Whiskey -- without the "e."
Whisky a Go Go (informally "The Whisky") is a nightclub on the Sunset Strip in West Hollywood, CA. The location was founded in 1964. The club has launched the careers of many bands, including The Doors, No Doubt, The Byrds, Chicago, Van Halen, Led Zeppelin, Fleetwood Mac, KISS, Guns and Roses, AC/DC, Metallica, and so many more. Alice Cooper recorded a live album at the club.
(Whisky a Go Go on the Sunset Strip, West Hollywood. Wikipedia Creative Commons photo by Mike Dillon.)
If you fallen down the rabbit hole and have come across this page, you may be a kindred spirit. The topic of the spelling of whisk(e)y has filled many pages here at Colonel Bourbon T-shirts.
So eventually the spelling of the famous Los Angeles nightclub would catch our eye. Specifically, why is it spelled without the "e"?
If you're like most people with lives, you may never have regarded this before. But for enthusiasts of the tasty brown liquor, the spelling has significance.
- WHISKEY -- Is generally used for American, including bourbon, rye, and Irish whiskeys.
- WHISKY -- is generally used for Scotch, Canadian, and Japanese whiskies.
Note the different plurals.
The spelling conventions date back to translations from Scottish and Irish Gaelic.
There are exceptions of course, since rules as they say are made to be broken. Maker's Mark calls its bourbon, whisky.
But for the most part, it's whiskey in the United States and not whisky.
Which brings us back to Whisky a Go Go
Why is this American nightclub spelled whisky? Aka The Whisky
The answer can be surmised by reading the question. Read it again.
The club grew out of a franchise, with the first Whisky a Go Go in 1958, at Rush Street in Chicago, Illinois. It was called the first American discotheque, and -- here we go -- the name came from Whisky á gogo in Paris, built in 1947 (á goo means abundance or galore in French.)
It goes even deeper:
The Paris club in turn got the name from a British novel Whisky Galore a farce written by Compton MacKenzie, published in 1947.
(Whisky Galore novel, 1947. Photo book cover fair use, Wikipedia)
As per the plot summary in Wikipedia, "During the Second World War, the cargo vessel S.S Cabinet Minster is wrecked off a remote fictional Scottish island group -- Great Todday and Little Todday -- with fifty thousand cases of whisky aboard."
The story was based on a real occurrence in 1941 on the Hebrides, a Scottish archipelago.
So there you have it. Scotland. And as you saw earlier, scotch is spelled whisky.
Clip from the 1949 movie, Whisky Galore
So The Whisky on Sunset Blvd was never about the brown liquor. And it wasn't about rock or heavy metal as it is today. When Whisky was founded by Elmer Valentine, Phil Tanzini, Shelly Davis, and Theodore Flier and opened in 1964, there had been a plan to open a French restaurant, the origins of the venture theme being from Paris. It was a discotheque, with the likes of Johnny Rivers and go-go girls dancing in cages above.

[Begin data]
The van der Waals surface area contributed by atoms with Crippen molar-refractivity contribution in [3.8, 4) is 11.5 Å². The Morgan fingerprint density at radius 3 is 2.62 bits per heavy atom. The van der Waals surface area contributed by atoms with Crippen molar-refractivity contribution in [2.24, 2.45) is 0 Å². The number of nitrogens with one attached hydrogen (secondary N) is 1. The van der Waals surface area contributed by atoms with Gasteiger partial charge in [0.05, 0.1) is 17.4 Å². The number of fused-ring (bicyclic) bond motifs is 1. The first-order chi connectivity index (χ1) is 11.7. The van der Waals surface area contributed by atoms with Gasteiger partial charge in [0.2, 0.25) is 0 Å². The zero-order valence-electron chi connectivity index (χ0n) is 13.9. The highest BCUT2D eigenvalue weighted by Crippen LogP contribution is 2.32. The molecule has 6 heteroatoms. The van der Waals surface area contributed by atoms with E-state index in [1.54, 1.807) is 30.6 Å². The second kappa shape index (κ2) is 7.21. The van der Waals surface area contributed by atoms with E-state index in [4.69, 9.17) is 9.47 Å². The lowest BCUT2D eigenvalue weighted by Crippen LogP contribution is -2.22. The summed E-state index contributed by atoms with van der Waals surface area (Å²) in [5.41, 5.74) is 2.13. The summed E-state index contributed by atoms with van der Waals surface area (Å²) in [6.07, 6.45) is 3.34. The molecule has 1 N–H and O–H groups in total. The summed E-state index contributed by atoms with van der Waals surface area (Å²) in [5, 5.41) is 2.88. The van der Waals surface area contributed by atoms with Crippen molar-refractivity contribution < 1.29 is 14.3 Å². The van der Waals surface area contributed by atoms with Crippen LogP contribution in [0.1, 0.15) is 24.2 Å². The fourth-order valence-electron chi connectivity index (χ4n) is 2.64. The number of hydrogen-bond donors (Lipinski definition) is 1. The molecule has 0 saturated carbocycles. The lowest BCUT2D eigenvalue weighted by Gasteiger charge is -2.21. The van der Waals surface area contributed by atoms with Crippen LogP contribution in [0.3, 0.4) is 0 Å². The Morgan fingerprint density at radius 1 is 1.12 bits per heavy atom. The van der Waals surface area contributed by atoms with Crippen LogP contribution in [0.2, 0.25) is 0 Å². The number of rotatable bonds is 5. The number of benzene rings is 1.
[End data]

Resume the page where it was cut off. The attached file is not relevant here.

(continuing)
The transition to rock took place a few years later, probably best described as when Jim Morrison and The Doors were the house band in 1966. The Doors' "psychedelic" sound changes the club's vibe: the go-go girls slowed their dance to move with the music. The highlight may well have been the night the band was fired, when Morrison introduced some new words to "The End" -- the song the band normally ended their set with: it was played in the middle with the new, shall we say, "Oedipus Rex" lyrics.
Speaking of Morrison
We always try to mention the drink preferences in this blog. It is said after Jim Morrison moved to Paris, he was drinking too much whisk(e)y.
Being the poet, he followed in the footsteps of Baudelaire, Hemingway, and Miller. He didn't seem to have a preference, but Chivas and Jack Daniels were go-tos. In late 60s/early 70s, bourbon was out of favor; seen as old-fashioned (pun perhaps intended), something your parents drank. It would take decades for Don Draper to be cool again (or should we say created as a character).
And of course, The Doors performed "Alabama Song" -- also known as "Whisky Bar," also "Moon of Alabama" and "Moon over "Alabama." The song was covered by the Doors (and David Bowie).
It's an English version of a German song originally written by playwright and poet Bertolt Brecht, translated by Elizabeth Hauptmann, with music composed by Kurt Weill in the 1920s, during Prohibition in America.
"Well, show me the way
To the next whisky bar
Oh, don't ask why
Oh, don't ask why"
In Los Angeles, besides drinking at The Whisky, Morrison haunts included the Palm Bar, the Troubadour, and a strip club called Phone Booth. The singer lived across the joint at the Atla Cienega hotel.
Food and drink at the Whisky a Go Go
The Whisky is not a bar but it does have a bar. One of course go there for the music, not the bar menu. They serve food: hamburgers, fries, onion rings, potato skins, something called Whisky Fries. On a whim we called the club to see what drinks were on the menu, and in particular if there was any bourbon. The gal who answered didn't know and reminded us the bar opened for shows. If anyone knows the drink menu, drop us a line in the comments below. We're thinking Jack of course, and lots of beer. Cheers!
(Published by ColonelBourbontshirts.com.)